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Ann Surg. 2000 Aug;232(2):187-90.

Thoracoscopic removal of intrathoracic neurogenic tumors: a combined Chinese experience.

Author information

1
Division of Thoracic and Cardiovascular Surgery, Department of Surgery, Chang Gung Memorial Hospital, Chang Gung University, Taiwan. hpliu125@ms21.hinet.net

Abstract

OBJECTIVE:

To review the surgical and clinical results of minimally invasive resection of intrathoracic neurogenic tumors using a video-assisted thoracoscopic technique.

SUMMARY BACKGROUND DATA:

Thoracoscopy has emerged as a possible means for diagnosing and managing various intrathoracic disorders. Benign intrathoracic tumors often are ideal lesions for resection using a video-assisted technique. The authors report on their combined experience with the thoracoscopic resection of 143 intrathoracic neurogenic tumors.

METHODS:

Between March 1992 and February 1999, 143 patients with intrathoracic neurogenic tumors were diagnosed and underwent resection using video-assisted thoracoscopic techniques in three teaching centers. Case selection, surgical technique, and clinical results were reviewed.

RESULTS:

The average age of the patients was 40.8 years; 57.3% were male. Thirty-eight patients (27%) had symptoms attributable to the masses. Seventy-two masses were neurofibromas, 33 were neurilemmomas, 7 were paragangliomas, and 31 were ganglioneuromas. All but seven tumors were located in the posterior mediastinum. The masses were on average 3.5 cm in greatest diameter. The mean surgical time was 40 minutes, and the average hospital stay was 4.1 days. There were no major postoperative complications or recurrences to date. Nine patients reported paresthesias over the chest wall during a mean follow-up of 29 months.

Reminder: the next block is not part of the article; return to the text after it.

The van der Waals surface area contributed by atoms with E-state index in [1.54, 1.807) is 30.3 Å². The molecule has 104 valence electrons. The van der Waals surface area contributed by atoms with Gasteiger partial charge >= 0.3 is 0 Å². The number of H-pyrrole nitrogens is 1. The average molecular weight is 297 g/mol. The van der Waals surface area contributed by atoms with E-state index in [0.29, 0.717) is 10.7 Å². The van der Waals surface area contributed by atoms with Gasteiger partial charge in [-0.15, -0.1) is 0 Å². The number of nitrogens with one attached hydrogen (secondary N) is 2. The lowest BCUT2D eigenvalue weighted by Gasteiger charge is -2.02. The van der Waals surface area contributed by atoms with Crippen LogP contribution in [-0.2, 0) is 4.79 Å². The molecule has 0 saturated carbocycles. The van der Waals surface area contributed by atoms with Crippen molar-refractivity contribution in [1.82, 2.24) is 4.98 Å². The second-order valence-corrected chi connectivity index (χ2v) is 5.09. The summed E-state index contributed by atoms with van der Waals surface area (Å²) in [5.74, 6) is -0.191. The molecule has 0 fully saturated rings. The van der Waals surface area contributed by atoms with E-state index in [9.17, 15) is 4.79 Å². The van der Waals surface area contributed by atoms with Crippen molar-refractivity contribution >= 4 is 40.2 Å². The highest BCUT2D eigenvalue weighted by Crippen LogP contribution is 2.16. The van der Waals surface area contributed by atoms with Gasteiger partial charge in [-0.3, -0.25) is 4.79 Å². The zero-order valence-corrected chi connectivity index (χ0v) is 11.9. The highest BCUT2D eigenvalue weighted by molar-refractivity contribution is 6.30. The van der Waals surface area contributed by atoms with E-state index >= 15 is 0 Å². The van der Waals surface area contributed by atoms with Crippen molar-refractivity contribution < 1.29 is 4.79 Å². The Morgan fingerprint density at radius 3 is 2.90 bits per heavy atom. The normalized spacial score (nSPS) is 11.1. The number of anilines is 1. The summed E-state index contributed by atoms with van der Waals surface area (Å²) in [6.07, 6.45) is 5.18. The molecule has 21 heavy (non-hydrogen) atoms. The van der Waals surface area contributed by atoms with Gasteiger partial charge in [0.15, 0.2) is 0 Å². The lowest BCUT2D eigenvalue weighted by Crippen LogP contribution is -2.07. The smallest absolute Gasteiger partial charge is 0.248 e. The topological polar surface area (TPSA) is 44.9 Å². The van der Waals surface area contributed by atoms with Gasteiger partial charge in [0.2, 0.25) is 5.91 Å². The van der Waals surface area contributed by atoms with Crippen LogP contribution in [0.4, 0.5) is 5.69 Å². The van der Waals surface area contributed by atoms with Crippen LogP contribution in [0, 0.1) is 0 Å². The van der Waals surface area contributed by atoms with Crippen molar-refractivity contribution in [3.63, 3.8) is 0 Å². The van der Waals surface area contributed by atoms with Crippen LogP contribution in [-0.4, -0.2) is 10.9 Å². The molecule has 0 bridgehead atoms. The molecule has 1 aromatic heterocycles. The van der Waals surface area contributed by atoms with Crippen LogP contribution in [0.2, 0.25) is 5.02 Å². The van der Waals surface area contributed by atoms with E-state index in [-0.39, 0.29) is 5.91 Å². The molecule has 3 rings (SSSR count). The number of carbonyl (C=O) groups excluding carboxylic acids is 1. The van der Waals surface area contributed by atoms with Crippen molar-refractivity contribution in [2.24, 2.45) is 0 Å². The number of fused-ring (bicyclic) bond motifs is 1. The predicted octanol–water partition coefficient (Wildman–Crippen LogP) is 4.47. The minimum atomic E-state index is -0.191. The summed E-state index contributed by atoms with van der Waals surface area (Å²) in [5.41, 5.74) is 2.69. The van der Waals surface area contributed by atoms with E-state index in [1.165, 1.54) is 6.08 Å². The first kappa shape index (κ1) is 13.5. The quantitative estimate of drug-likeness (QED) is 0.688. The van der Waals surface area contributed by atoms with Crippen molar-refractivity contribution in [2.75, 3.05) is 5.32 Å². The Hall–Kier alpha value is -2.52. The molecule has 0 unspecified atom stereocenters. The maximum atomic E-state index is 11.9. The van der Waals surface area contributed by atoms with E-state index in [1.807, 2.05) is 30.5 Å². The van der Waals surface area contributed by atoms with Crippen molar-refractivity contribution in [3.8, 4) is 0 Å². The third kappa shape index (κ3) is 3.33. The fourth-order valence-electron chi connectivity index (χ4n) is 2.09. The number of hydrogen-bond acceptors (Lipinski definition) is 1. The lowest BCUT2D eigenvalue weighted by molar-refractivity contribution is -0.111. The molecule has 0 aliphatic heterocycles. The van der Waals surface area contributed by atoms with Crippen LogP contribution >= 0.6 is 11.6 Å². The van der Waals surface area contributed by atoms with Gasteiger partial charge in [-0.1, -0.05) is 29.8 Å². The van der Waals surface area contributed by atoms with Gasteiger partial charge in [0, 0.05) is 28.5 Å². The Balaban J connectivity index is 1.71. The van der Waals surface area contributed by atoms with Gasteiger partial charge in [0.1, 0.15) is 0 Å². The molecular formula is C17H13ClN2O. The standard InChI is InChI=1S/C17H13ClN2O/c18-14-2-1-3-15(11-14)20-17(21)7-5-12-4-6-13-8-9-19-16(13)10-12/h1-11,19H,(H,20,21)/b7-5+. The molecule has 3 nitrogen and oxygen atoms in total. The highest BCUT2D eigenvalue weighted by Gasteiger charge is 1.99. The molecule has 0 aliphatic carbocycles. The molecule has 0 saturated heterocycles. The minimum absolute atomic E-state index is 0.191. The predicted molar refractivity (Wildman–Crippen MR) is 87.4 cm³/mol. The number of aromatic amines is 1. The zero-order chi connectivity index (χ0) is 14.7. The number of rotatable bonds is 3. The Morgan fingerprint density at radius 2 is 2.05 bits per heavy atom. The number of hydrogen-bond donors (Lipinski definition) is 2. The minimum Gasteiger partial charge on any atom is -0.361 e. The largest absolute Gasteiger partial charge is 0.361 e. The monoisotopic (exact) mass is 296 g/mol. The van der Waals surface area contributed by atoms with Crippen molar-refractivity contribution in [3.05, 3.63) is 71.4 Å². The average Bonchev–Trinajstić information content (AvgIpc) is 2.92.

CONCLUSIONS:

Resection of intrathoracic neurogenic tumors using a thoracoscopic technique based on standard surgical indications would seem to be appropriate. Most of these masses are benign and readily removed. For dumbbell tumors, a combined thoracic and neurosurgical approach is mandatory.

PMID:
10903595
PMCID:
PMC1421128
[Indexed for MEDLINE]
Free PMC Article
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